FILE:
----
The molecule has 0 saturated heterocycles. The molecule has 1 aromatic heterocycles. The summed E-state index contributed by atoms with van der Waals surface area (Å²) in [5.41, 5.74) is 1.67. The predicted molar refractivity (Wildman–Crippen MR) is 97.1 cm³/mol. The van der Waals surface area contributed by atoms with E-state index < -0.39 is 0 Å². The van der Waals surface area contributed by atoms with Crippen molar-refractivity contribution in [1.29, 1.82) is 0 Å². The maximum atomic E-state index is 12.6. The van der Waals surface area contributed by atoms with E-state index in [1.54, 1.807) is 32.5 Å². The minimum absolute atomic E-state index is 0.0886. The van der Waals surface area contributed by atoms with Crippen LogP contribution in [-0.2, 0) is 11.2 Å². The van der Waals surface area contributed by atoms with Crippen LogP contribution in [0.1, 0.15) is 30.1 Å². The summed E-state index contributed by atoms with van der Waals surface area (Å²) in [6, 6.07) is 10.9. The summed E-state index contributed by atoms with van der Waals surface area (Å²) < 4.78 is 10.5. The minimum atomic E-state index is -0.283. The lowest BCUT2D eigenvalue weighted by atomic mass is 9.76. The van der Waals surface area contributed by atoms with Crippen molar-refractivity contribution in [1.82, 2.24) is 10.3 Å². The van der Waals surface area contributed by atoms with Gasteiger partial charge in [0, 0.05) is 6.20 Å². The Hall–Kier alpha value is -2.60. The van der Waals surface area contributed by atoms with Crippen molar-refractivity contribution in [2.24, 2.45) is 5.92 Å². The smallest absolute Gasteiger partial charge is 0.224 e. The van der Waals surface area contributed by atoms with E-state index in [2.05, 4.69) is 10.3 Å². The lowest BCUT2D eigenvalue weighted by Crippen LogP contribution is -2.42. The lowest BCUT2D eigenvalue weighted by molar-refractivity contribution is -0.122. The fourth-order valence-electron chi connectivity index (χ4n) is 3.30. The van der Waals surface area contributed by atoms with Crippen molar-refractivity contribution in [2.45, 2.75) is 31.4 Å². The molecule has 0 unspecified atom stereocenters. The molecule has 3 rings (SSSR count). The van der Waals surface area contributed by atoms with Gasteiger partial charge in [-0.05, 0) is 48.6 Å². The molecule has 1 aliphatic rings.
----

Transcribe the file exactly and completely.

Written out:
The molecule has 0 saturated heterocycles. The molecule has 1 aromatic heterocycles. The summed E-state index contributed by atoms with van der Waals surface area (Å²) in [5.41, 5.74) is 1.67. The predicted molar refractivity (Wildman–Crippen MR) is 97.1 cm³/mol. The van der Waals surface area contributed by atoms with E-state index < -0.39 is 0 Å². The van der Waals surface area contributed by atoms with Crippen molar-refractivity contribution in [1.29, 1.82) is 0 Å². The maximum atomic E-state index is 12.6. The van der Waals surface area contributed by atoms with E-state index in [1.54, 1.807) is 32.5 Å². The minimum absolute atomic E-state index is 0.0886. The van der Waals surface area contributed by atoms with Crippen LogP contribution in [-0.2, 0) is 11.2 Å². The van der Waals surface area contributed by atoms with Crippen LogP contribution in [0.1, 0.15) is 30.1 Å². The summed E-state index contributed by atoms with van der Waals surface area (Å²) in [6, 6.07) is 10.9. The summed E-state index contributed by atoms with van der Waals surface area (Å²) < 4.78 is 10.5. The minimum atomic E-state index is -0.283. The lowest BCUT2D eigenvalue weighted by atomic mass is 9.76. The van der Waals surface area contributed by atoms with Crippen molar-refractivity contribution in [1.82, 2.24) is 10.3 Å². The van der Waals surface area contributed by atoms with Gasteiger partial charge in [0, 0.05) is 6.20 Å². The Hall–Kier alpha value is -2.60. The van der Waals surface area contributed by atoms with Crippen molar-refractivity contribution in [2.24, 2.45) is 5.92 Å². The smallest absolute Gasteiger partial charge is 0.224 e. The van der Waals surface area contributed by atoms with E-state index in [2.05, 4.69) is 10.3 Å². The lowest BCUT2D eigenvalue weighted by Crippen LogP contribution is -2.42. The lowest BCUT2D eigenvalue weighted by molar-refractivity contribution is -0.122. The fourth-order valence-electron chi connectivity index (χ4n) is 3.30. The van der Waals surface area contributed by atoms with Crippen molar-refractivity contribution in [2.45, 2.75) is 31.4 Å². The molecule has 0 unspecified atom stereocenters. The molecule has 3 rings (SSSR count). The van der Waals surface area contributed by atoms with Gasteiger partial charge in [-0.05, 0) is 48.6 Å². The molecule has 1 aliphatic rings.